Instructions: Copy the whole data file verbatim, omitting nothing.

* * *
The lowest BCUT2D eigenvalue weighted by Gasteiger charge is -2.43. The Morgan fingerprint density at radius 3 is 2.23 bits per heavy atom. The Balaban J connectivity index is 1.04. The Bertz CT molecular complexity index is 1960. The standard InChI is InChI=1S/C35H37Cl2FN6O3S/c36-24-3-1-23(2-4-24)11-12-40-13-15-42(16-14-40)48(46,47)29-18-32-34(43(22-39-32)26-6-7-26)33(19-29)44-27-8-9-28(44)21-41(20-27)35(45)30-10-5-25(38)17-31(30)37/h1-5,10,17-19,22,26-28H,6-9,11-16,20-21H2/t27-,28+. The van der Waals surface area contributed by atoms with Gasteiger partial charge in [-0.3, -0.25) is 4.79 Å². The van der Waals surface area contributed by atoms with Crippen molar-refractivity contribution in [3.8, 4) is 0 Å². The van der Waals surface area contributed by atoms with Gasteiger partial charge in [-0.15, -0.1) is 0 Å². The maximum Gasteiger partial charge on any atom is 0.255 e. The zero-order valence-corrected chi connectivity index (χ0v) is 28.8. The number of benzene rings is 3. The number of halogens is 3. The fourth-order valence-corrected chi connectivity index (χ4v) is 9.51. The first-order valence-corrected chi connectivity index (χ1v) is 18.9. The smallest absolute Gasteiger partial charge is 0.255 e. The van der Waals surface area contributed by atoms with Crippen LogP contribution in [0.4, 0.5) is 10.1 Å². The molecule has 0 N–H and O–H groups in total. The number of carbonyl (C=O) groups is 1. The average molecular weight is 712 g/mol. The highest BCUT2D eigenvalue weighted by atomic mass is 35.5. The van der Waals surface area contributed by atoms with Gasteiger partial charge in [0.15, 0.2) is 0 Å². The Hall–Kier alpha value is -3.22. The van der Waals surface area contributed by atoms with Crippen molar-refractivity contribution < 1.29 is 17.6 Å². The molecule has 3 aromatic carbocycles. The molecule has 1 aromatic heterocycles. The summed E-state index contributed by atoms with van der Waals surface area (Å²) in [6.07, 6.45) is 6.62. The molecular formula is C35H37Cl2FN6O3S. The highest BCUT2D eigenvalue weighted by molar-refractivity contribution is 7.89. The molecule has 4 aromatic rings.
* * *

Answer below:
The lowest BCUT2D eigenvalue weighted by Gasteiger charge is -2.43. The Morgan fingerprint density at radius 3 is 2.23 bits per heavy atom. The Balaban J connectivity index is 1.04. The Bertz CT molecular complexity index is 1960. The standard InChI is InChI=1S/C35H37Cl2FN6O3S/c36-24-3-1-23(2-4-24)11-12-40-13-15-42(16-14-40)48(46,47)29-18-32-34(43(22-39-32)26-6-7-26)33(19-29)44-27-8-9-28(44)21-41(20-27)35(45)30-10-5-25(38)17-31(30)37/h1-5,10,17-19,22,26-28H,6-9,11-16,20-21H2/t27-,28+. The van der Waals surface area contributed by atoms with Gasteiger partial charge in [-0.3, -0.25) is 4.79 Å². The van der Waals surface area contributed by atoms with Crippen molar-refractivity contribution in [3.8, 4) is 0 Å². The van der Waals surface area contributed by atoms with Gasteiger partial charge in [-0.15, -0.1) is 0 Å². The maximum Gasteiger partial charge on any atom is 0.255 e. The zero-order valence-corrected chi connectivity index (χ0v) is 28.8. The number of benzene rings is 3. The number of halogens is 3. The fourth-order valence-corrected chi connectivity index (χ4v) is 9.51. The first-order valence-corrected chi connectivity index (χ1v) is 18.9. The smallest absolute Gasteiger partial charge is 0.255 e. The van der Waals surface area contributed by atoms with Crippen LogP contribution in [0.4, 0.5) is 10.1 Å². The molecule has 0 N–H and O–H groups in total. The number of carbonyl (C=O) groups is 1. The average molecular weight is 712 g/mol. The highest BCUT2D eigenvalue weighted by atomic mass is 35.5. The van der Waals surface area contributed by atoms with Gasteiger partial charge in [0.15, 0.2) is 0 Å². The Hall–Kier alpha value is -3.22. The van der Waals surface area contributed by atoms with Crippen molar-refractivity contribution < 1.29 is 17.6 Å². The molecule has 3 aromatic carbocycles. The molecule has 1 aromatic heterocycles. The summed E-state index contributed by atoms with van der Waals surface area (Å²) in [6.07, 6.45) is 6.62. The molecular formula is C35H37Cl2FN6O3S. The highest BCUT2D eigenvalue weighted by molar-refractivity contribution is 7.89. The molecule has 4 aromatic rings.